What is Prescription Drugs?

A prescription drug may only be given to a patient with the prescription order of a licensed medical expert. Prescription drugs are all registered medicines with an AUST-R number on the label. Opioids, depressants, and stimulants are the three most prevalent prescription medication groups.

Prescription opioids are painkillers that do not cure infections, decrease inflammation, or make any actual physical changes to make a person feel better. CNS depressants are drugs that are used to relieve anxiety and panic attacks. Depressants act by altering brain chemicals, causing the body to slow down. They function by altering the gamma-aminobutyric acid neurotransmitter in the brain.

This molecule is involved in the communication system of the brain. Stimulants are drugs that are used to treat ADHD and narcolepsy. Stimulants increase or “stimulate” the brain, as their name implies. The increased release of the chemical dopamine in the brain, which is involved in reward, concentration, and attention, is responsible for these benefits.

Prescription medications used as prescribed usually do not have a long list of adverse effects, but consuming them in a different form than prescribed might result in major difficulties. When prescription medicines are used with other materials, such as alcohol, the effects are amplified, which can result in hazardous side effects including overdosing or even death.

Main Differences Between OTC and Prescription Drugs

  1. Prescription medications must be prescribed by a qualified practitioner, however, OTC pharmaceuticals do not need to be supplied with a prescription from a qualified practitioner.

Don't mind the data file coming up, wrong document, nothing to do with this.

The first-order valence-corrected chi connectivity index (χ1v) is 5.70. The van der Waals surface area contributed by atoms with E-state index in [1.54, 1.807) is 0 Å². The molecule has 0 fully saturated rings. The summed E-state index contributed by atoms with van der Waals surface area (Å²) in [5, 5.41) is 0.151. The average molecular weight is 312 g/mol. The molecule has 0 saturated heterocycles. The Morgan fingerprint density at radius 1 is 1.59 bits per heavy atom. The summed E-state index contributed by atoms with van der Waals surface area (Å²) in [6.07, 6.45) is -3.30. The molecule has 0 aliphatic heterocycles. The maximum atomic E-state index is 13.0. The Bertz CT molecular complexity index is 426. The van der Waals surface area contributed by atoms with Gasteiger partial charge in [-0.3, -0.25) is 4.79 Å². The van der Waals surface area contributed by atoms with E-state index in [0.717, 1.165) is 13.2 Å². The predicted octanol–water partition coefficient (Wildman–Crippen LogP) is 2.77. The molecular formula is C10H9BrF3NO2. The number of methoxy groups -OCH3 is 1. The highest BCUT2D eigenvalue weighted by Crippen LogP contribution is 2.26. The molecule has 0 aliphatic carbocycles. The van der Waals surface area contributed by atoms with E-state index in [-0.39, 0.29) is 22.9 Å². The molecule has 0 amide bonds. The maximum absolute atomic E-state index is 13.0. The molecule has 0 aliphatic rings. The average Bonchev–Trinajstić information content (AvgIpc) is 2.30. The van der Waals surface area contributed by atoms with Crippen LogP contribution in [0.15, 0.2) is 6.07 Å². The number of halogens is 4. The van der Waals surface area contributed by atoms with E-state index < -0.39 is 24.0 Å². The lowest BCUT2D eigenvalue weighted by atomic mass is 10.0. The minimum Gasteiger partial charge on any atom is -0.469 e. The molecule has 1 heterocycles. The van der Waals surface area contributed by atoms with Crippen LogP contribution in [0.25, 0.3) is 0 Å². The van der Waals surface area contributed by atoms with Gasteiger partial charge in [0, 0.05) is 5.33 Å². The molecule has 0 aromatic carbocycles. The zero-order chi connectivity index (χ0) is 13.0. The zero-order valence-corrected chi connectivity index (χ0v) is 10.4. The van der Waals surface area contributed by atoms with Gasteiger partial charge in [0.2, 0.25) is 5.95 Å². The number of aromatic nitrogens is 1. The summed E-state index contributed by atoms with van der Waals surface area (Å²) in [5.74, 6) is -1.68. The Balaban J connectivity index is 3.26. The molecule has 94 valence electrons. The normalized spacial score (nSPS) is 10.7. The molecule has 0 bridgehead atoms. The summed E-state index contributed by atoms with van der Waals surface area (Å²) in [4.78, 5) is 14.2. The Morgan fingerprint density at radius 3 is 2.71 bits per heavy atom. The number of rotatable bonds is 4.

2. Prescription pharmaceuticals are purchased from a pharmacy, whereas OTC medications are purchased from drug shops or supermarkets.
  3. Prescription drugs are Prescribed for and manufactured for use by a single individual, although OTC medications are generally recognized as safe for almost everyone and can be used for several purposes.
  4. FDA regulates prescription pharmaceuticals through the New Drug Application (NDA) procedure, whereas OTC drugs are regulated under OTC Drug monographs.
  5. Prescription pharmaceuticals are frequently more priced than over-the-counter medications. Only those medications that were originally prescribed but are now available over the counter are slightly more costly.


Over-the-counter medications are seldom covered by insurance, therefore the individual purchasing them must pay full retail price. Prescription medications, on the other hand, are generally always covered by insurance, and patients are only responsible for a percentage of the cost or a minor deductible. When prescribed or over-the-counter drugs are not used properly, they can all induce negative effects.

When these pharmaceuticals are taken in a different way than prescribed, the amount consumed might be far more than a usual or safe dose. Whether using a prescription or over-the-counter medicine, it’s critical to follow the instructions and use the drug just as directed to avoid any adverse effect.


  1. https://link.springer.com/article/10.2165/00002512-200522050-00001
  2. https://www.ncbi.nlm.nih.gov/pmc/articles/PMC5422566/